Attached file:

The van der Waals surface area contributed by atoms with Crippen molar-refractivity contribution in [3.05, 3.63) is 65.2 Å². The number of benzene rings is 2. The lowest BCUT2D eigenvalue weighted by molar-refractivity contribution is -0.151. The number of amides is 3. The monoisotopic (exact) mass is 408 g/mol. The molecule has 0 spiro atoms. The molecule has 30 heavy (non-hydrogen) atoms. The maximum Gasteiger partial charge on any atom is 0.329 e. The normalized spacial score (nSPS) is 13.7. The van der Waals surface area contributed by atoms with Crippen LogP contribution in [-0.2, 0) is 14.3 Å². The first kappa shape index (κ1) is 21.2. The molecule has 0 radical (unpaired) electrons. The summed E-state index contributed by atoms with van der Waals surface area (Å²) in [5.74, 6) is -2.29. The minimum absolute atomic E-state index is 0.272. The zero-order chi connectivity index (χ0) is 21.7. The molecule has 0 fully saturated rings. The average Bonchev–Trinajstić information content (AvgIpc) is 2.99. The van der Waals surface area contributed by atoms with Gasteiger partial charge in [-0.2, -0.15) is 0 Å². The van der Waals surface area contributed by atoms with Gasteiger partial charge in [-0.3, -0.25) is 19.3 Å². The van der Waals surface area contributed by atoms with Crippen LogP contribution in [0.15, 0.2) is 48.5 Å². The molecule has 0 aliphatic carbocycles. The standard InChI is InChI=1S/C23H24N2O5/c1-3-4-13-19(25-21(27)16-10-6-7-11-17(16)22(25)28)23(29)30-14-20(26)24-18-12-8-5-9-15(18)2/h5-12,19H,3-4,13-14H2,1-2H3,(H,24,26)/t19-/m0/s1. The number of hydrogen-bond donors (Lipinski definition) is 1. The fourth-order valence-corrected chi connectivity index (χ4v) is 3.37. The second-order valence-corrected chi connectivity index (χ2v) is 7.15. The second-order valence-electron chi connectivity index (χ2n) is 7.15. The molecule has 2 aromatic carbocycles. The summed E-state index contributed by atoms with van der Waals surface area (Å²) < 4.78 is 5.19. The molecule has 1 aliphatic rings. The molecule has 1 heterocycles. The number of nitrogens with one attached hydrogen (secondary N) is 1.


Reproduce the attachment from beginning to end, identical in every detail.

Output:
The van der Waals surface area contributed by atoms with Crippen molar-refractivity contribution in [3.05, 3.63) is 65.2 Å². The number of benzene rings is 2. The lowest BCUT2D eigenvalue weighted by molar-refractivity contribution is -0.151. The number of amides is 3. The monoisotopic (exact) mass is 408 g/mol. The molecule has 0 spiro atoms. The molecule has 30 heavy (non-hydrogen) atoms. The maximum Gasteiger partial charge on any atom is 0.329 e. The normalized spacial score (nSPS) is 13.7. The van der Waals surface area contributed by atoms with Crippen LogP contribution in [-0.2, 0) is 14.3 Å². The first kappa shape index (κ1) is 21.2. The molecule has 0 radical (unpaired) electrons. The summed E-state index contributed by atoms with van der Waals surface area (Å²) in [5.74, 6) is -2.29. The minimum absolute atomic E-state index is 0.272. The zero-order chi connectivity index (χ0) is 21.7. The molecule has 0 fully saturated rings. The average Bonchev–Trinajstić information content (AvgIpc) is 2.99. The van der Waals surface area contributed by atoms with Gasteiger partial charge in [-0.2, -0.15) is 0 Å². The van der Waals surface area contributed by atoms with Gasteiger partial charge in [-0.3, -0.25) is 19.3 Å². The van der Waals surface area contributed by atoms with Crippen LogP contribution in [0.15, 0.2) is 48.5 Å². The molecule has 0 aliphatic carbocycles. The standard InChI is InChI=1S/C23H24N2O5/c1-3-4-13-19(25-21(27)16-10-6-7-11-17(16)22(25)28)23(29)30-14-20(26)24-18-12-8-5-9-15(18)2/h5-12,19H,3-4,13-14H2,1-2H3,(H,24,26)/t19-/m0/s1. The number of hydrogen-bond donors (Lipinski definition) is 1. The fourth-order valence-corrected chi connectivity index (χ4v) is 3.37. The second-order valence-corrected chi connectivity index (χ2v) is 7.15. The second-order valence-electron chi connectivity index (χ2n) is 7.15. The molecule has 2 aromatic carbocycles. The summed E-state index contributed by atoms with van der Waals surface area (Å²) < 4.78 is 5.19. The molecule has 1 aliphatic rings. The molecule has 1 heterocycles. The number of nitrogens with one attached hydrogen (secondary N) is 1.